How the National Flood Insurance Program works

Page content

How important is flood insurance? If you live in an area at risk of flooding and apply for a mortgage through a federal mortgage provider or an insured lender, the Government requires that you have flood insurance. Moreover, if you received a federal grant or loan in a previous disaster, a request for help in a later flooding will be affected if you don’t have flood insurance. Flood insurance can make sense even if you live in an area that is not prone to flooding. This is because flooding can happen in the most unexpected ways. Flash floods, spring thaw or a clogged drainage system can all lead to flooding. They are usually not covered in a home insurance policy.

The National Flood Insurance Program

Insurance companies normally do not provide flood protection due to “adverse selection”. This means that flood insurance is usually bought by those who are at high risk of flood perils and most likely to file claims. Insurance companies cannot spread this risk among a large population base. Traditionally, claims are covered from premiums earned.

Congress introduced the National Flood Insurance Program (NFIP) in 1968. This program covers flood insurance, flood plains management and flood hazard mapping. You are eligible to receive flood insurance if your community participates in the NFIP by agreeing to enforce its floodplains management regulations. The Federal Emergency Management Agency (FEMA) which manages this program provides flood coverage through participating insurance companies and agents. Flood insurance is available for owners of single family dwellings, business owners and renters.

Flood Insurance Coverage

The NFIP defines a flood as “ a general or temporary condition of partial or complete inundation of 2 or more acres of normally dry land or 2 or more properties (at least one of which is your property) from overflow of inland waters, unusual or rapid accumulation or runoff of surface water from any source or mudflows”. Any event that influences flooding, such as an earthquake or hurricane, qualifies for a claim.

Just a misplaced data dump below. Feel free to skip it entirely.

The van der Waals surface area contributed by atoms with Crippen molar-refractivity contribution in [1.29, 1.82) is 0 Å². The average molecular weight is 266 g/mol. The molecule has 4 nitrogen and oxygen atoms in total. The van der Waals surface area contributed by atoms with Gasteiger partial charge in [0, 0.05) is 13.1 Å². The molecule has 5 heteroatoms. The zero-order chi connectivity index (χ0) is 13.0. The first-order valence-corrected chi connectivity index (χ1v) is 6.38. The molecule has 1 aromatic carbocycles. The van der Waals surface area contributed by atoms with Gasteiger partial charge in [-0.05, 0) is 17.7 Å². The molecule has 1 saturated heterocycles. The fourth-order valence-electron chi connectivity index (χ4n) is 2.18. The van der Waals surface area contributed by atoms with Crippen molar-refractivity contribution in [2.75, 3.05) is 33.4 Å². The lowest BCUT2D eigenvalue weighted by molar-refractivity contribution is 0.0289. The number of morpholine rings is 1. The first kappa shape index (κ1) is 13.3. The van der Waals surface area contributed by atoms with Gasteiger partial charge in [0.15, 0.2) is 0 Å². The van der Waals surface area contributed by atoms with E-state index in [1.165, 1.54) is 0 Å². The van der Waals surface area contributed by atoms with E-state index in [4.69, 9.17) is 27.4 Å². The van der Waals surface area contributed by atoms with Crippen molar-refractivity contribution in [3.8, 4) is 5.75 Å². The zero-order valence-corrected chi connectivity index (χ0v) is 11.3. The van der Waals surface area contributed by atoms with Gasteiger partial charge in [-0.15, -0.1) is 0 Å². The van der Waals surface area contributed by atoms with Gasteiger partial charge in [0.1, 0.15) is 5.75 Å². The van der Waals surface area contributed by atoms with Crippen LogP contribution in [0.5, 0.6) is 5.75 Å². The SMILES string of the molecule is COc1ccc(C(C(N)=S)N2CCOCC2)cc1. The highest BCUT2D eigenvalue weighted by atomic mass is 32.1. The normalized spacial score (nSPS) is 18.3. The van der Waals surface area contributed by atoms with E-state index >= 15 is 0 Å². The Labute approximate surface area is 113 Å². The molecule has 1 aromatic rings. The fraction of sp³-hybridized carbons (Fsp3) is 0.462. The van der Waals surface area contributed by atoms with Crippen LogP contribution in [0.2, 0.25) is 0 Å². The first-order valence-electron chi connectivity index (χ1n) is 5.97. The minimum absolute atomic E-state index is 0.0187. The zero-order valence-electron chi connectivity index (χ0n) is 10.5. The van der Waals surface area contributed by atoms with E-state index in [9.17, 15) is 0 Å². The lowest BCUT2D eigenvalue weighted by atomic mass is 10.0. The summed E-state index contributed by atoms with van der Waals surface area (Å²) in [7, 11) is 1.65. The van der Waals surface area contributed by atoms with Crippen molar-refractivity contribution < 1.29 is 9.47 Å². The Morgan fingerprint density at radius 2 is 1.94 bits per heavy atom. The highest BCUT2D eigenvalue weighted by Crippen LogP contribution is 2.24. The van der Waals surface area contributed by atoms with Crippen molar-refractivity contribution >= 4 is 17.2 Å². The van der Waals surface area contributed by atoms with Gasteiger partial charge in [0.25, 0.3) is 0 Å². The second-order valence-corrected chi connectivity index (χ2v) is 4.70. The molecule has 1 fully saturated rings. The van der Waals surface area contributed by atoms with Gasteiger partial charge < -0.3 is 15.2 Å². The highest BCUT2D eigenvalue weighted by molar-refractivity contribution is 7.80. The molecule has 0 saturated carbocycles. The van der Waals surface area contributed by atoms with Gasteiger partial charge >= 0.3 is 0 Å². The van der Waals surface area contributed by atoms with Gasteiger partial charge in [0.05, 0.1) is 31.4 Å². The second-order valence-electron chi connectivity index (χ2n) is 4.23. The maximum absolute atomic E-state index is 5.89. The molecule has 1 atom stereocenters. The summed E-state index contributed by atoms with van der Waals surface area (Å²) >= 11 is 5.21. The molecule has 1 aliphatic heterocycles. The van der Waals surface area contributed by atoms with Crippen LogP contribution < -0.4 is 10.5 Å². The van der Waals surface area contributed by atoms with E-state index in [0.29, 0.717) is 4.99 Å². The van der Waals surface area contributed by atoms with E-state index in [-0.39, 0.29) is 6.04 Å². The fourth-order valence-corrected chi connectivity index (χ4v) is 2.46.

Flood insurance coverage is provided for buildings and contents or only contents. A principal dwelling can be insured up to the maximum allowed or no less than 80% of its replacement value at time of loss, to qualify for a claim. A principal dwelling can have coverage up to $250,000 and personal property (contents) up to $100,000. All other buildings and contents are insured for Actual Cash Value, which is the replacement cost at the time of loss less physical depreciation. Some insurance companies offer additional coverage for contents. Deductibles are available separately for buildings and contents. Some mortgage providers place a limit on deductibles.

Flood insurance rates are set and are the same irrespective of which insurance company or agent provides your coverage. The rate depends on your risk profile which takes in to account the location of your property, its age and type of construction. FEMA updates flood hazard maps across the country. The classification for your area can change from high to moderate risk or vice versa with such updating. Premiums can increase or decrease accordingly. Inquire from your insurance provider about taking out a Preferred Rate policy to guard against premium increases.

The Flood Insurance Rate Maps drawn by FEMA can classify your area as high risk (Special Flood Hazard Area), moderate-to-low risk or undetermined-risk. According to the NFIP, a high risk area has a 26% chance of experiencing a flood during the life of a 30 year mortgage. Hence the federal government’s requirement of flood insurance for mortgaged properties in high risk areas. Even if your area is moderate-to-low risk, NFIP recommends flood insurance as 25% of all flood claims has originated from this category.

Be Prepared

Floods and other natural disasters happen when we least expect them. While we wish to be spared from such upheaval, it is wise to prepare for any eventuality. Keep all financial documents, as well as receipts for large purchases such as appliances and furniture in a safe place. Keep important telephone numbers and insurance policy details in a place that is accessible to all family members. Maintain lists and photos of valuables in a safe place. Have emergency supplies of food and essentials handy. Agree with your family on a plan to leave your home if necessary. If flooding occurs, follow directives given by a disaster management authority relating to the safe use of power, water and possible evacuation.

How to File a Claim

In the unfortunate event that your property gets flooded, the first thing that you do is to assess the state of your home and its contents. Take photos of structural damage to your home as well as contents to support your claim. Make a list of damaged items along with their original value with any supporting receipts or appraisals.

To file your claim, call your insurance company. Provide your name, policy number and contact details. A loss adjuster will contact you in a few days time. The adjuster will use your list as well as inspection of the property to adjust your claim. This Proof of Loss form is prepared by the adjuster and signed by you in agreement with your insurance company as to the accuracy and extent of your damage. It is required by the NFIP and your insurance company to support your claim. You will receive payment once processing is complete.

Why Flood Insurance makes sense

Past events in an area are no indication that your area is free of flooding. Heavy rainfall, tidal surges, changes to buildings and new developments are all cited as factors for flooding in areas previously free of such occurrences. Damage caused by flooding can be expensive to replace. Paying a premium to mitigate such loss is a comparatively small price to pay. That is why flood insurance makes sense. For more information call the NFIP toll free at 1-888-379-9531.